Seduced breaks down the complexities of NXIVM’s vast web
The saga of NXIVM is endlessly fascinating, a web of mostly detestable figures running a pyramid scheme in Albany, New York. Occasionally lost in the jokes about Keith Raniere’s bullshit is the trail of victims he left in his wake. There are the Mark Vicente’s and the Sarah Edmonson’s of the story, whose own culpability remains a puzzling question. The India Oxenberg’s of the story are perhaps even more complex, women who were indoctrinated at young ages to become sex slaves and cogs in the scheme’s vast machine.
Much of HBO’s The Vow was filmed in real time as former NXIVM members worked to take Raniere down, culminating in his 2018 arrest alongside several other key figures. A major storyline of The Vow centered around actress Catherine Oxenberg’s efforts to save her daughter India from the cult’s clutches. STARZ’s Seduced: Inside the NXIVM Cult picks up where season one of The Vow left off, presenting India’s story in her own words for the first time.
Seduced offers a superb primer into the world of cults, expertly breaking down the mechanics behind Raniere’s long grift. Several expert psychologists provide simple explanations for the ways that Raniere was able to build such a vast empire while mostly recycling nonsense from self-help gurus and Scientology. Like its bizarre name, NXIVM can be pretty confusing at first, but Seduced peels back the layers of the bullshit.
Raniere ruined countless people, both psychologically and financially. Part of NXIVM’s effectiveness was the way in which the organization was able to entrap its members by making many culpable themselves. The lines between victim and perpetrator can be blurred. India was a sex slave to Smallville actress Allison Mack, but India herself had slaves of her own. By including interviews with some of the prosecutors, Seduced works to clean up what will always be a messy picture. There are no easy answers here.
Seduced is a succinct series, presented over four episodes. The show is ostensibly India’s narrative, while including accounts from other DOS victims that help provide a clearer picture of the destruction Raniere caused. There is some slight overlap with content explored in The Vow, but Raniere’s insistence on recording practically every interaction ensures that there’s plenty of new material here.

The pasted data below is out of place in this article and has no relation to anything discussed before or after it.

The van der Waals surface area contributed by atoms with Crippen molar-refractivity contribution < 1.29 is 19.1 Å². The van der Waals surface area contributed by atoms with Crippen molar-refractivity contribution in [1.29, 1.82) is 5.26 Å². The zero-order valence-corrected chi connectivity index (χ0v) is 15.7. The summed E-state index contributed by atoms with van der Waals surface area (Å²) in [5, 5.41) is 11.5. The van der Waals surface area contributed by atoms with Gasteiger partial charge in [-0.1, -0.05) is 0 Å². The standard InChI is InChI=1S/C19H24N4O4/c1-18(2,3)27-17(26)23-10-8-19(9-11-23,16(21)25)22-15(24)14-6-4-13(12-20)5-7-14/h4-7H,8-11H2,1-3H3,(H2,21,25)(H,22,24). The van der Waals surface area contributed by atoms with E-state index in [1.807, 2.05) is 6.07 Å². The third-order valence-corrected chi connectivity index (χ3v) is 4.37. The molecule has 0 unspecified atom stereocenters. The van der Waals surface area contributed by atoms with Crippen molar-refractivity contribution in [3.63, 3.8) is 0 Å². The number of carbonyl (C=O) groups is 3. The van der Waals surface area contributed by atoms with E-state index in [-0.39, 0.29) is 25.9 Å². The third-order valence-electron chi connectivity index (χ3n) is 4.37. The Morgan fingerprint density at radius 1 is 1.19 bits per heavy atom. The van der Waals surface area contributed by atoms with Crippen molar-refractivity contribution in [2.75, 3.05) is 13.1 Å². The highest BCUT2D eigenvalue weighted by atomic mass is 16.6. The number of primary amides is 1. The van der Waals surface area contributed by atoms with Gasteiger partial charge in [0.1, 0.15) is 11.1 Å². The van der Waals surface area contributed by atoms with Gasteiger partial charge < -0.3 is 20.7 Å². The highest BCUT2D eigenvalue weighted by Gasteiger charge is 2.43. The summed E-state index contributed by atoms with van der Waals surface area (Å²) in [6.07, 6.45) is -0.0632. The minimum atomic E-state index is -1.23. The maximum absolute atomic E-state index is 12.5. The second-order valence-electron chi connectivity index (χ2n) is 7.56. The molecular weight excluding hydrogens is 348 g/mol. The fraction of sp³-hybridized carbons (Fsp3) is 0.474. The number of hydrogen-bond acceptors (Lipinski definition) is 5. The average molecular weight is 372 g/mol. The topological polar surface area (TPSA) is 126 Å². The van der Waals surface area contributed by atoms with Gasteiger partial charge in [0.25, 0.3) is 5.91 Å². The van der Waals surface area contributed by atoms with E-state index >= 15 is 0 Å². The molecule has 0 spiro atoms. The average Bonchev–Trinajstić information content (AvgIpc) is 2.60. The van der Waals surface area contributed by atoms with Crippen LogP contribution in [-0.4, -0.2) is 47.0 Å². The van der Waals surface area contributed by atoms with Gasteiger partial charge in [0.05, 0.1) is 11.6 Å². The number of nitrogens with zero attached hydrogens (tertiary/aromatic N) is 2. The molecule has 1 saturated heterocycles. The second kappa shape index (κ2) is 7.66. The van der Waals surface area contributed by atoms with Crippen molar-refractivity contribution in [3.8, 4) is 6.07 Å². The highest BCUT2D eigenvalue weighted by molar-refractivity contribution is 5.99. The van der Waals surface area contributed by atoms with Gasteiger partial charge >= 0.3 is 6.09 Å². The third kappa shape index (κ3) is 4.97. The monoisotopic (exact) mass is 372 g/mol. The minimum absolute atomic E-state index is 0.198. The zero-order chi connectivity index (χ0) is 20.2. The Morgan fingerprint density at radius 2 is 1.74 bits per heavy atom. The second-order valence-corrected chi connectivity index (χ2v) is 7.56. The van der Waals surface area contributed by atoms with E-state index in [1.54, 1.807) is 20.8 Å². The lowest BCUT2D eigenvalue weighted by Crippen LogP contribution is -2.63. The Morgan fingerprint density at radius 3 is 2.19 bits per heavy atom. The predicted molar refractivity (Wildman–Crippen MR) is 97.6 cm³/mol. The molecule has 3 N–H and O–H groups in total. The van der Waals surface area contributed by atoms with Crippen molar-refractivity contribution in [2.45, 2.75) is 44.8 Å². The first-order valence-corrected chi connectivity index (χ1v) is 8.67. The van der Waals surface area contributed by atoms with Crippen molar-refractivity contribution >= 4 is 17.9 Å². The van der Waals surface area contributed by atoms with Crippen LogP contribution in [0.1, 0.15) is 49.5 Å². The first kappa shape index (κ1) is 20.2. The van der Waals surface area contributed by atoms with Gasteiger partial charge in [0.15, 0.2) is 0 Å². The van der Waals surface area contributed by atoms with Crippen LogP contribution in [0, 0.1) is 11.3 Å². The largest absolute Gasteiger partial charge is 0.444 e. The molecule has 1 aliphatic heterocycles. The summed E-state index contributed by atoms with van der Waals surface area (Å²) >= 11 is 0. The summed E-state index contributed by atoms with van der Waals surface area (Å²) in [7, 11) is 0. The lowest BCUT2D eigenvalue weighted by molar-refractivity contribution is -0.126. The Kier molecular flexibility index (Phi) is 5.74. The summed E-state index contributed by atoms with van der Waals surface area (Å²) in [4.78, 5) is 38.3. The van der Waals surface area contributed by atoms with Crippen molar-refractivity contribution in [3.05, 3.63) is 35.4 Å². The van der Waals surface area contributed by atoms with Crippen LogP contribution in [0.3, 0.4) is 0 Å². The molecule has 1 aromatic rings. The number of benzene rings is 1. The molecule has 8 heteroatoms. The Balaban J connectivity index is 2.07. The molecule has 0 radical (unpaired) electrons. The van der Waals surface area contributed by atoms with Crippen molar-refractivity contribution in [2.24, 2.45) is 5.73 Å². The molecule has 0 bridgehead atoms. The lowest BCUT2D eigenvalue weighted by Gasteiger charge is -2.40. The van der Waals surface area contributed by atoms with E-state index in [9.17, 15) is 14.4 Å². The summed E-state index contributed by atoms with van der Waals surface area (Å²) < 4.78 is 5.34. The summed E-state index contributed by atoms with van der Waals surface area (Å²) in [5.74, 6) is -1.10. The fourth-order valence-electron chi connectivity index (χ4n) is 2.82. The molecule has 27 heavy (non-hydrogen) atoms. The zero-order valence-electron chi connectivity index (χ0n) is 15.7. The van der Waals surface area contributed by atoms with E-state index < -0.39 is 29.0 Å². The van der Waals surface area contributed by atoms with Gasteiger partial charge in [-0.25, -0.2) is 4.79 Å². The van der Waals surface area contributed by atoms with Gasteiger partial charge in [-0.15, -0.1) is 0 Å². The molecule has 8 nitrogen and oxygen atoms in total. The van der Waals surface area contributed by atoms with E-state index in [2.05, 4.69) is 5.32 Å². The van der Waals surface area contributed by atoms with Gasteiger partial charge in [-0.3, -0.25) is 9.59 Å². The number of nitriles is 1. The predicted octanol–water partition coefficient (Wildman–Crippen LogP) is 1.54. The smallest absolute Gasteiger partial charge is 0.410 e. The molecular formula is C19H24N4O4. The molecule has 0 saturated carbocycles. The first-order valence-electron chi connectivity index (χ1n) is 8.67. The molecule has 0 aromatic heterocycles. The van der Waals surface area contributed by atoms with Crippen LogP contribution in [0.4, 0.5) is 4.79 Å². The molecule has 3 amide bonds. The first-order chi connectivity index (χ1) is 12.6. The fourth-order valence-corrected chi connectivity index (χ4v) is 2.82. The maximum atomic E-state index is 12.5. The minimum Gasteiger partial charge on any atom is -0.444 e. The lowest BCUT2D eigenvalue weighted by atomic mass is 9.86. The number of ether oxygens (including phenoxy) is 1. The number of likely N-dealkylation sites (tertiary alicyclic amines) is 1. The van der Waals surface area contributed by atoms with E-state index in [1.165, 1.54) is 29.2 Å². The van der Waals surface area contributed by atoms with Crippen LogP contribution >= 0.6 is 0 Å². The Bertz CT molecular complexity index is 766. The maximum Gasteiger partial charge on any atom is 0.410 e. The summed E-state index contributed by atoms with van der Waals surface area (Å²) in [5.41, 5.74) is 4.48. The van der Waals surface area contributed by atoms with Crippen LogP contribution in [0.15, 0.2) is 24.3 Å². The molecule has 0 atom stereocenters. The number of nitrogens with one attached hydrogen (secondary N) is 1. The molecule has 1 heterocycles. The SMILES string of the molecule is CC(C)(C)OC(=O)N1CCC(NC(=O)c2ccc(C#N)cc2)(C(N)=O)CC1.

India’s interviews are often challenging to watch. Persistent is the sense that she’s still clearly working through all of this. Maybe Seduced would be better off waiting for a bit longer to present her story, but maybe India simply wants to get on with her life. The brief amount of time between Raniere’s arrest and the arrival of NXIVM-related content is perhaps too short a period for much introspection, a dynamic exacerbated by the fact that many of the subjects only narrowly avoided prosecution. This is messy stuff.
India’s time in Albany gave her a much better front row seat to the actions of key players such as Nancy Salzman, Mack, and Raniere than The Vow was able to present. The web is complex, hardly the subject than any series would be able to tackle in only a handful of episodes. Seduced clearly has the better claim to casual viewers, supplying the broad details of what makes NXIVM so captivating while limiting the time spent down the various rabbit holes.
NXIVM is among the weirder true crime stories in recent memory, involving numerous Hollywood figures, ginger ale heiresses, and the Dalai Lama among countless others. It’s not hard to see why this saga is so fascinating to many. India is a young woman who went through the trauma of a lifetime in her early twenties. Seduced presents her story in a way that horrifies while also providing some hope that this unfortunate mess won’t define the rest of her life. NXIVM’s victims deserve a chance to turn the page.